- Maurice Walsh
- "The Quiet Man and Other Stories" aka "Green Rushes" (collection of stories, which includes "A Quiet Man")
- Appletree Press Ltd, 1993 - First edition: Frederick A. Stokes, New York, 1935 (The story "A Quiet Man" was firstly published in Saturday Evening Post on 11 February 1933)
- 240 pages, out of commerce
During the Irish War of Independence, which ended with the 1921 ceasefire and the institution of the Irish Free State, six men and four women are involved, in different ways, in a delicate plot of betrayal and revenge. The book follows their stories from that moment. The book is in fact made up of five long stories, which share the same characters and the same prologue, whilst still maintaining their own independence. The prologue works as a common thread throughout the entire work.
The war is in the background, but at times steps forward as the protagonist. From Dr Jordan’s voice we learn of the actions of the IRA, but also hear the descriptions of gentle slopes covered with heather. We live the tragedy of Sean Glynn, whose soul rather than body has been marked by the conflict and who, after the ceasefire, remains at the mercy of his demons. We encounter Paddy Brown’s desire for normality; he is the quiet man of the title of the story, which in 1952 inspired John Ford’s famous film. We the readers are also touched by the ambiguous charm of Nuala Kierley, both victim and oppressor, who is the driving force behind the narrations.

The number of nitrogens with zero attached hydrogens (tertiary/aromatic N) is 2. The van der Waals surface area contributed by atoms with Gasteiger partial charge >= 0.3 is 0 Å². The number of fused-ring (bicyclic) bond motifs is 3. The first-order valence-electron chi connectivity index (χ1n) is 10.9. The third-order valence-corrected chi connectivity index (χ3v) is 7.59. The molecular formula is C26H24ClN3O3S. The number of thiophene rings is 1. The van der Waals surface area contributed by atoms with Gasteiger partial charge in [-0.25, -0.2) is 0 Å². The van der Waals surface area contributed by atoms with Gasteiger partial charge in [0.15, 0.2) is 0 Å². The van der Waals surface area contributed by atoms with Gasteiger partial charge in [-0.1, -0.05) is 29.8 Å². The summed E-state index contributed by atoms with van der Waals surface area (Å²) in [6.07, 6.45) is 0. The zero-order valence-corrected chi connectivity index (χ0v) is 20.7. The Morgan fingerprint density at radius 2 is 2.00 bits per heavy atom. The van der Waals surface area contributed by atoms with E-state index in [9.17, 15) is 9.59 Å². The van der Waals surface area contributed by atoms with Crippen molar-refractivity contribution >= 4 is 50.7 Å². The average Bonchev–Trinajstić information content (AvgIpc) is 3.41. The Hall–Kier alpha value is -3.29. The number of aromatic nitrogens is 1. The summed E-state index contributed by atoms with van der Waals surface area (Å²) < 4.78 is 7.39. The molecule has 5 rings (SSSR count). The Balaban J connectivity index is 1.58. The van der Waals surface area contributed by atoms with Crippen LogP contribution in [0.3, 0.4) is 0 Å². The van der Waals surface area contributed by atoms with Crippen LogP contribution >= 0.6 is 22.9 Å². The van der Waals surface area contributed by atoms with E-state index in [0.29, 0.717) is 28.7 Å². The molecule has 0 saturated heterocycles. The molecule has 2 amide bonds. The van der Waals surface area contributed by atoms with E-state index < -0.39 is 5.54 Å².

Despite the background of the war, the text does not have the features of a war book but rather of a political work, a tribute to the fatherland and to the right of a people’s self-determination.
The author maintains a good balance between tragedy and humour and, despite the dark historical context, breathes life into a world that is able to find moments of light heartedness in the fishing competitions, in the romantic tensions, in the witty dialogues.
Episodes of war alternate with scenes of nature, narrating voices interchange and registers vary according to the different prevailing themes.
There are recurring motifs: the love of the fatherland, friendship (at times stronger than the bonds of blood), the emancipation of women, the sentiment of love which requires that common values be shared. Walsh’s protagonists are not soldiers but patriots, fighters who have not forgotten their inner selves as quiet men; the book is the story of their troubled return to this previous condition.
A collective and evocative work which displays a surprising modernity.
Translation by Stefano Bragato (edited by Ester Tossi)